Pumping abrasives peristaltically? Instead of using the usual expensive peristaltic tubing, why not use a common, mass produced tire?

Concrete wears down the rubber in a peristaltic pump. This invention looks at the use of ordinary auto tires as a cheap source for replacement rubber. Steel or synthetic belted tires might prove very durable in pumping. Chances are that road worn radial tires might serve equally well for a pump/ where only the tread has been worn. A nearly cost free source for a peristaltic membrane might then be available world wide. (Using existing tire rim might not hold up with continued use, but might be worthwhile for experimentation).


Standard tubeless tire mounting might prove difficult to reseal during a pumping blowout. Keeping the rim clean and getting tire to seal with concrete is asking much. However these situations can be remedied with hydraulic assisted tire removal, tire replacement and tire clamping, (sealing).To improve feasibility, the tire could seal outside the rim. A second external rim edge might clamp the tire, powered by the pump hydraulics. In this scenario, the tire would mount external to main rim. Pump hydraulics would rotationally pry the tire in place. This would be followed by hydraulic clamping with special outer rim. (This is not illustrated).

Below is an upgrade alternative for the animated model above. Please feel free to use these ideas in your own way. My effort as of 2005 was to see if plans could be sent to a machine shop. The drive mechanism -- hydraulic or gears boxes, has been a difficult choice. (My machine-shop friend had some old gear boxes but the rigging needed too much tinkering)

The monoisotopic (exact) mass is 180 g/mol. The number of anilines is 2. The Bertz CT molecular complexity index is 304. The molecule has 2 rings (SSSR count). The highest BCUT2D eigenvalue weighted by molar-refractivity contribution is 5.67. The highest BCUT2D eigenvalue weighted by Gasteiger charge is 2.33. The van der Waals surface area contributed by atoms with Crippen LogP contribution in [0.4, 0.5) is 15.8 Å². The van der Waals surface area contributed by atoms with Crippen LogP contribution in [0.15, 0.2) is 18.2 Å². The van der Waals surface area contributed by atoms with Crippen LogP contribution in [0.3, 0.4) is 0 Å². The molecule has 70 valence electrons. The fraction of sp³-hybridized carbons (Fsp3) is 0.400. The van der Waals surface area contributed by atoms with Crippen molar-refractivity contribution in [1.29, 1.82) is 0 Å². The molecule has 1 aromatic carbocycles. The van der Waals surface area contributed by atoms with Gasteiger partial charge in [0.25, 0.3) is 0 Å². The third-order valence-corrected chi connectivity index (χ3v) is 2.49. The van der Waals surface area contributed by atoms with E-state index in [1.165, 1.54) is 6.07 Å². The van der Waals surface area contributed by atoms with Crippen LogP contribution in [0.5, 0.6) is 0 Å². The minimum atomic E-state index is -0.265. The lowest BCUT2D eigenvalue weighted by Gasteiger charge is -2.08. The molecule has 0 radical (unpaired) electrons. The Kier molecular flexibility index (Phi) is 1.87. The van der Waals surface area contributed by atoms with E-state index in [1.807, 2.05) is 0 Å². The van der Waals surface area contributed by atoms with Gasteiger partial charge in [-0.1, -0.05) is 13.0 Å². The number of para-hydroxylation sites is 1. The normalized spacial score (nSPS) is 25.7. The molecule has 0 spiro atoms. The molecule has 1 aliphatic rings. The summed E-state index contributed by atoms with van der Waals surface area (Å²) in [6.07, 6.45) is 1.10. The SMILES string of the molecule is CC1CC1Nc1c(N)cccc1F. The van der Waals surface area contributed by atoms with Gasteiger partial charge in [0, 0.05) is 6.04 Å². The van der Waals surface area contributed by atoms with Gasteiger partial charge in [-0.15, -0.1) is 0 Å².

The red parts are a mixer / agitator / impeller. (The stopper plate is not shown in model below. It needs to be bolted to squeeze tire against "rim". Red parts also replaces the "in" tubing, brown part above). Green "rim" parts are cut bent and welded steel. Blue parts: rotating rollers or squeeze tires. (This upgraded rim detail is available. For easy printing on your printer, I can send you "gif" 2D format which your email and www-browser programs can read and print to scale,gif is better than jpg for this).





Please do link with this this page or send your photos and report....If you build one! It would be great to show your results here or to link to them on your web site. Be the first in the world to build one! (It might take me a while yet, as my design interest is stronger than my arm or my budget ;-)

Note: These pages are placed in the public domain and are furnished "as is". The author assumes no responsibility for the use or misuse of the concepts in this series. All authorities should be satisfied first, as might be required, by relevant laws, before any building proceeds.

Searching Synergy .... .... Free Exchange of Ideas

Enersearch was incorporated in 1980 but never materialized financially.  A  synergy of concepts were developed and are reflected in the pages of this series.  The synergy continues as a single handed effort of Bo Atkinson, in Maine, USA.

Comments are invited and consultancy is offered. These research reports are in the public domain and are furnished "as is". The author makes no warranty, express or implied, for any purpose. The author assumes no responsibility for the use or misuse of this research. Bo Atkinson, enersearch Tel : 207 342 5796 . . . (MaineUSA)

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